The spinoff begins with that somewhat enlightened Motoyasu dying in battle. There aren’t details on what killed him, but that’s okay because they’re not actually important. What is important is that upon dying, he finds himself in the magic circle that first summoned the Four Heroes to Melromarc. In other words, his life has been restarted. However, while the other three heroes are as they were when they initially arrived, Motoyasu retains the stats he attained prior to dying as well as certain memories of his previous life. Those memories include the truth about Malty’s scheme to frame Naofumi. Thrilled with the chance to correct the mistakes of his previous life, he uses his overwhelming powers to protect Naofumi. Unfortunately, keeping Naofumi from getting killed turns into a greater challenge than Motoyasu ever expected.

Thus, Reprise winds up as an alternate version of The Rising of the Shield Hero. Instead of beginning his journey with no allies, Naofumi starts with one very powerful, very enthusiastic, and extremely peculiar ally. Motoyasu is telling the story so it can get confusing, especially when women enter the scene. Because he perceives them as pigs, it’s only through other male characters that we learn who their identities are and what they’re saying. Also, Motoyasu takes every opportunity to wax poetic about filofials. Filo, the filofial he’s most obsessed with, doesn’t actually show up in person, but he talks about her constantly. So to keep the narration from getting too crazy, the Naofumi from the original series occasionally pops in with explanation blurbs to guide the reader.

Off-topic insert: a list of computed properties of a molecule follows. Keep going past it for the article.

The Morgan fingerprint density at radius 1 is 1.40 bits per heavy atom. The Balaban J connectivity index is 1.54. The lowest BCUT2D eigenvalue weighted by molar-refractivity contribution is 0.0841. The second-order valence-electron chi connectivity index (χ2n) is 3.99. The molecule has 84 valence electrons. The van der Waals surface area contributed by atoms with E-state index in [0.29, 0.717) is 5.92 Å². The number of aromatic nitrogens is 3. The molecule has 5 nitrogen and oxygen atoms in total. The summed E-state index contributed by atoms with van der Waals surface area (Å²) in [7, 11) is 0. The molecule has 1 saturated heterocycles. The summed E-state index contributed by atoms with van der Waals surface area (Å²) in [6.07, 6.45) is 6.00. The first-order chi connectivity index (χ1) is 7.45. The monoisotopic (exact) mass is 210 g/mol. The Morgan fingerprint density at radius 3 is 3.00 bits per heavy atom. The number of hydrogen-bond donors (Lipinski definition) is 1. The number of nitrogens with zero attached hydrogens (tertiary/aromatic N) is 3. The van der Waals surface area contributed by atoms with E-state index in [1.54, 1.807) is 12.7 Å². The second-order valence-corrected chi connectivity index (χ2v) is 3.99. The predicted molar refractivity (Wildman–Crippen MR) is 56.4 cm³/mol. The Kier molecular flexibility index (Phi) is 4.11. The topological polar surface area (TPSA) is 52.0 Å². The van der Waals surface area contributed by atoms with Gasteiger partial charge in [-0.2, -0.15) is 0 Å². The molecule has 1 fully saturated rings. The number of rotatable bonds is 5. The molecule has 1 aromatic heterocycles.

As mentioned above, Motoyasu’s memories and god mode powers prevent a repeat of the false charges that turned the kingdom against Naofumi. The good news is that Naofumi doesn’t turn into an embittered outcast, and he’s not forced to buy a slave to survive. The bad news is that his enemies add Motoyasu to the hit list and resort to more drastic measures to eliminate them both. After a couple false starts, Motoyasu realizes the best plan of action is to help Naofumi escape hostile Melromarc for friendlier Siltvelt. They are joined by Eclair, a swordswoman whose father governed Raphtalia’s home region before the waves. Eclair’s also a notable exception to Motoyasu’s pig-vision, and she takes the role of protector and potential love interest that Raphtalia held in the original series.

As for Naofumi’s other companion Filo, Motoyasu holds out hope that he’ll encounter her again. He even goes so far as to purchase filofial eggs at every opportunity. Sadly for him, Filo hasn’t emerged yet. However, a whole lot of other chicks do, and these filofial queens and kings provide the fun and feathered chaos that Filo did.

Extras include the first four pages printed in color, summary of The Rising of the Shield Hero, embedded character profiles, six black-and-white illustrations, and commentary from the Raphtalia and Naofumi of the original series.

In Summary

The Rising of the Shield Hero meets Groundhog Day! This is definitely a series best left to existing fans of The Rising of the Shield Hero. If you’ve ever wanted the Spear Hero to redeem himself or to see a kindler, gentler version of the Shield Hero, you’ll find it here. Be warned, however. The perspective of the filofial-infatuated Spear Hero makes for a unique narrative style.

First published at the Fandom Post.

 

 

 

Light Novel Review: Saga of Tanya the Evil Vol. #05